Monday, May 12, 2014

Technical Analysis Doesn't Work... But I use it anyway.

Study after study has demonstrated that technical analysis doesn't really work. For example, an October 2009 study by New Zealand's Massey University tested more than 5,000 technical analysis strategies in 49 different countries. The result? Not one strategy generated returns that aren't predicted by chance.   

Sure we can point to one stock that had the perfect text book breakout.  But then if we think back over our trades we will see just as many failed breakouts.  KBH is one that I had.   In KBH we had a nice breakout over $19.50, a continuation the next day up over $20.70  and then total failure past the point of breakout... past the consolidation area.  

As studies show, a "good chart" is just as likely to make for a losing trade as a "bad chart."    I think as a whole, it tends to make traders lazy.  It seems like these days everyone is an expert at technical analysis.  Yet very few know how to read a balance sheet and even fewer constantly make money trading.

In one of the more interesting studies that I've seen, it was demonstrated that the buy strategy  matters far less than the sell strategy.  Using coin flips to enter a trade, you could still make money with well defined exits. This is interesting because there are hundreds of websites recommending stocks to buy and focusing on buy strategies.  Yet it is the sell strategy that  generates the returns.  Notably,  famed commodities trader Peter Brandt estimated that his gains were from just a few trades a year:

  • Expect the bottom line over an extended time frame to be represented by only 10% of all trades. The other 90% of trades will be washes.
 His gains can be attributed to risk management as he avoided the large losses.  His record of successes  is  reduced to the maxim "cut your losses short and let your winners run."  


Although I'm of the opinion that Technical Analysis does not work (and I find it comical when people say that a stock has to break a precise penny amount to breakout) I do find it helpful in a following regards:

1. Am I buying value or am I chasing.

I prefer to buy pre-breakout and take my chances that the stock eventually will breakout to the upside.  Given that buying breakouts provides  no more statistically significant profit probability than any other movement, I would rather buy in an area where others have found value, I.e. a consolidation area. This gives me room for error.  I also like to sell a portion of the position off into any breakout, which hedges me against a false breakout and exposes me to less risk.  The downside of such an approach is that I may be in a stock for an extended period while it is in sideways range.  If it does begin an up move, this works to my benefit for tax reasons if I can hold in excess of a year my tax rate is significantly reduced.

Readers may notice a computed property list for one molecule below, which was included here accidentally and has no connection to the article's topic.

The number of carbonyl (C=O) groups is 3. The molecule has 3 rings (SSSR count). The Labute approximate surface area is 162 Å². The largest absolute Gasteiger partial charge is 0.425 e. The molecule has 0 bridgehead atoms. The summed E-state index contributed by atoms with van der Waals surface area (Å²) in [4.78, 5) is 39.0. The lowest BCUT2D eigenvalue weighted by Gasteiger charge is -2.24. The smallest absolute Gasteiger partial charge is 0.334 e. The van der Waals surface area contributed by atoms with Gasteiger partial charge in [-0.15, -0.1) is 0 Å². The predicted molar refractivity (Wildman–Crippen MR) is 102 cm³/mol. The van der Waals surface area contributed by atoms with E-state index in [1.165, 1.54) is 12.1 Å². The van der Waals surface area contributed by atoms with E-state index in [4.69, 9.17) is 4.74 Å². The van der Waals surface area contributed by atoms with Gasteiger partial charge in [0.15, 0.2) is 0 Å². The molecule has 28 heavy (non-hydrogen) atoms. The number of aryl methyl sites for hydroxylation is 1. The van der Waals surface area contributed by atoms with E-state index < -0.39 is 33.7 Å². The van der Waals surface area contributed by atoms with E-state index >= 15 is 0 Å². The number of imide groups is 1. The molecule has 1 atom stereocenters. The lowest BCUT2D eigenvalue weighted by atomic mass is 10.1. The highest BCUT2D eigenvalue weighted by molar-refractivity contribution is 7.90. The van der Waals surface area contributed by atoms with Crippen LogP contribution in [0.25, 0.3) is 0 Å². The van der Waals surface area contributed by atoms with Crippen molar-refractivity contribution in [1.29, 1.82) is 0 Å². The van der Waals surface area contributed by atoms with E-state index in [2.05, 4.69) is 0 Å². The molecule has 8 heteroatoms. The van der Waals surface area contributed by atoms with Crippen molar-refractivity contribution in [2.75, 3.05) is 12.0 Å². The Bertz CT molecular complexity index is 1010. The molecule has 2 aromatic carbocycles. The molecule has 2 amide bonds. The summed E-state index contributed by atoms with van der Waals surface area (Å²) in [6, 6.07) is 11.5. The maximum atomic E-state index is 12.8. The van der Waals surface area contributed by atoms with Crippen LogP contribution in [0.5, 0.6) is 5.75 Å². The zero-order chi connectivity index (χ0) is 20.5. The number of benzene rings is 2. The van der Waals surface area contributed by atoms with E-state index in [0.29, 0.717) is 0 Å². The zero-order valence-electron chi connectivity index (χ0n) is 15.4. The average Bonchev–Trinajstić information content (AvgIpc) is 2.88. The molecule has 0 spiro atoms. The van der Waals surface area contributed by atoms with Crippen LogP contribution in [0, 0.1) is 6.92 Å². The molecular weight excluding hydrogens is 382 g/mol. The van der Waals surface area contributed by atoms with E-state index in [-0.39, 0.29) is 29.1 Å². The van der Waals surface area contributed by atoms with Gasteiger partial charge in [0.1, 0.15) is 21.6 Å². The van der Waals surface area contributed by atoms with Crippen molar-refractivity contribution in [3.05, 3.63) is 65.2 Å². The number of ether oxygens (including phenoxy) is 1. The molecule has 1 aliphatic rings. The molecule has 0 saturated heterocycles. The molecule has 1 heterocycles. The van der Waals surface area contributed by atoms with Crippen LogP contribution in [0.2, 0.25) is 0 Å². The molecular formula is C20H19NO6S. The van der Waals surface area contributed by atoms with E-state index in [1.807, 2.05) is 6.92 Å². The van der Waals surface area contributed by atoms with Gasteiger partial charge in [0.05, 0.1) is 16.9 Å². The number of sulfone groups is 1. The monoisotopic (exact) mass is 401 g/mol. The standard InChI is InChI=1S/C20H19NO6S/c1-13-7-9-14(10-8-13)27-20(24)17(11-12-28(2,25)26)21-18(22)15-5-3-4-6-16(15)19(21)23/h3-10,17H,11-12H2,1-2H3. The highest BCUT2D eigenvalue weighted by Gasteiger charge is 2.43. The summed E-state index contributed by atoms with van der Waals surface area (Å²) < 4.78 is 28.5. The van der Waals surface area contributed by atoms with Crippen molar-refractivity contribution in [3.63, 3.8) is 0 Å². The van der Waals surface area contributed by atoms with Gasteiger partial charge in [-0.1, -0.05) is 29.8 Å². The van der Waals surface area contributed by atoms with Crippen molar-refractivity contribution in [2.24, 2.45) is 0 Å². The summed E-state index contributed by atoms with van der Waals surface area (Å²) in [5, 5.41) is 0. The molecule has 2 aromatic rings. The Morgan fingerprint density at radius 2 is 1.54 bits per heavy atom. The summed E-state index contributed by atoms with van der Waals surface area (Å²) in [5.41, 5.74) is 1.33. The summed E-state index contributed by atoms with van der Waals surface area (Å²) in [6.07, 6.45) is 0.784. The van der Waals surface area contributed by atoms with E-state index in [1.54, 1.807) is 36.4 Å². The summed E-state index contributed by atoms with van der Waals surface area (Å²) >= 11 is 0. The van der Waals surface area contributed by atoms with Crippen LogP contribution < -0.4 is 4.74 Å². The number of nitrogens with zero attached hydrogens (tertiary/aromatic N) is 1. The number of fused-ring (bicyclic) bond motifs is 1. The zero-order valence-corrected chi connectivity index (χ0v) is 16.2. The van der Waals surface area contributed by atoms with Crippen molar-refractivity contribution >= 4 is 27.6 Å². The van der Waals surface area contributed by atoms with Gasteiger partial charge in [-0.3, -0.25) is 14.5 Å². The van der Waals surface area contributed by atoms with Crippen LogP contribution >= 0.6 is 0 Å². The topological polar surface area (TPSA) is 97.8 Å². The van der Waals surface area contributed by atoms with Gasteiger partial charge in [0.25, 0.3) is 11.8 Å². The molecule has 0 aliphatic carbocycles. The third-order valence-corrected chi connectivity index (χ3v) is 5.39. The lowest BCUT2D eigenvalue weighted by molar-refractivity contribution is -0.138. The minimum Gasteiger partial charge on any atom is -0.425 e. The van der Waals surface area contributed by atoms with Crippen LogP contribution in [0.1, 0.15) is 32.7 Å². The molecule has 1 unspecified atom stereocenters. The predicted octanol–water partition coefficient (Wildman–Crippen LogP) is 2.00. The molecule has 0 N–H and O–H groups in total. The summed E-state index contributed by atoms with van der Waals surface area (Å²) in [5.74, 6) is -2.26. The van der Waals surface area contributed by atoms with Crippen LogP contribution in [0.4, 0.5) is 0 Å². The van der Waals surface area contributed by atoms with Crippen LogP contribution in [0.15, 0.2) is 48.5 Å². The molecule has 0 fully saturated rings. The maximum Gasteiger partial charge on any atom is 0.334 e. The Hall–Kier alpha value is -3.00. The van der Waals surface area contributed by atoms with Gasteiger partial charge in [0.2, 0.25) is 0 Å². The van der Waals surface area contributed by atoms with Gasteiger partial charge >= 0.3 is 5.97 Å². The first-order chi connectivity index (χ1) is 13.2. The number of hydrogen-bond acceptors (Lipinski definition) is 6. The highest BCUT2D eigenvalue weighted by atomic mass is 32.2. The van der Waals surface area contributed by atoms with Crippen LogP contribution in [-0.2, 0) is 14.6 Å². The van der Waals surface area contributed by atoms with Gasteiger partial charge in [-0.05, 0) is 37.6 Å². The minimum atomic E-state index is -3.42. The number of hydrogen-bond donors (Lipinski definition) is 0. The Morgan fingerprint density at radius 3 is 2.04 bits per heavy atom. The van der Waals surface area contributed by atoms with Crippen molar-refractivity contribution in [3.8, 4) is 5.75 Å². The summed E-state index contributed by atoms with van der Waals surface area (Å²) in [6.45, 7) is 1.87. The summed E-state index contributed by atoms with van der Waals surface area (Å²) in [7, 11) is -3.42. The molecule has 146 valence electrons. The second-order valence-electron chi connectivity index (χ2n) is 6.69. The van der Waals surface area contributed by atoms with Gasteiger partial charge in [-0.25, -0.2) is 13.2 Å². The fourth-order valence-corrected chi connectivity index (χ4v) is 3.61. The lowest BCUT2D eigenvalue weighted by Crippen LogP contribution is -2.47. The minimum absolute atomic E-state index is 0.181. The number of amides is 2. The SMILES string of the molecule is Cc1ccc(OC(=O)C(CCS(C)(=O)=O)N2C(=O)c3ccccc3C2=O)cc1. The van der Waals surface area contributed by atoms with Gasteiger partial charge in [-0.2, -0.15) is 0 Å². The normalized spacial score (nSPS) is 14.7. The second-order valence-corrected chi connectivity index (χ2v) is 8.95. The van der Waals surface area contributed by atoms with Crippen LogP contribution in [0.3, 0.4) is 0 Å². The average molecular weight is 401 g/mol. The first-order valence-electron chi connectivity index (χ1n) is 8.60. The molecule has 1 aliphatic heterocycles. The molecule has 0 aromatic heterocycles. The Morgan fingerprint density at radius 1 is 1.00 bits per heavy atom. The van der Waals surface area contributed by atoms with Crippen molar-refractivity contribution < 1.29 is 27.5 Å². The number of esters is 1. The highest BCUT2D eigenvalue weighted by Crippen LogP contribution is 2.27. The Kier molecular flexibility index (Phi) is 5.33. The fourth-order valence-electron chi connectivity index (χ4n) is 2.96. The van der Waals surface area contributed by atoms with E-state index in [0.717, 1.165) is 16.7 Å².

2. Am I buying strength or weakness?

All things equal, stocks that have performed are more likely to continue to perform. I'd would rather being in a stock that is going up than down. I would rather buy stocks outperforming the market  on a temporary weakness than attempting to exploit an over-reaction. Reversion strategies such gap filling work well until the one time they don't... and the losses are massive when those strategies don't work.    

On a trending stock, I would prefer to buy a pull back to the middle of the trending range (or short the inverse).  To trade reversals, I want to see an extended bottom, which tells me others are finding value in the range. A sharp stab downwards, is a falling knife and the risk is extreme of both more down side or a quick upside. That becomes just gambling that does not permit adequate risk management.

3. Am I managing my risk?

One of the best pieces of advice that I have seen regarding risk management is that your stop should be placed at the level that disproves your theory. You then position size accordingly.  

If I think a stock is going to breakout to the upside I would place a stop at the level that disproves my hypothesis. In my opinion, its fine if a breakout fails and gets sucked back into consolidation area where people have been supporting the stock.  I should be in already with room to spare, even if this happens I will be in a decent position. It's the break to the downside of the consolidation zone that cause me to exit. 

For example, In my XCO trade I was in in the $5.80s. This had the possibility of presenting a multi-month bottom, which can produce huge returns.  For that reason, I didn't sell after a nice pop to 6.60. Had I looked for a shorter term move, I would have.  I also would have taken more size on the trade but I digress.  After a month of consolidation between $5.75 and $6.25, (an area where traders were finding value) it broke hard to the downside. My theory that a multi-month move to the upside was beginning was disproven and I took my loss.

 I've seen too many people on Stock Twits, or the like, who attempt to justify a losing trade (and their  refusal to take a loss) based on TA. This practices will destroy your account.  Your exit needs to be known before you enter.


Despite this criticism, technical analysis has its place. Stocks that begin big moves have similar looks to them before they start.  For that narrow reason, technical analysis can help weed through the stock universe to find candidates that have "that look to them.  Given enough chances some will hit.  Peter Brandt's approach results from him being in the commodities than are beginning runs,  not taking big loses. Combined with proper risk management procedures you can avoid the risk of big losses.  Thus, keeping you in the game giving you more chances to be in the stocks that run.  It's that simple... cut losses short, and let winners run.

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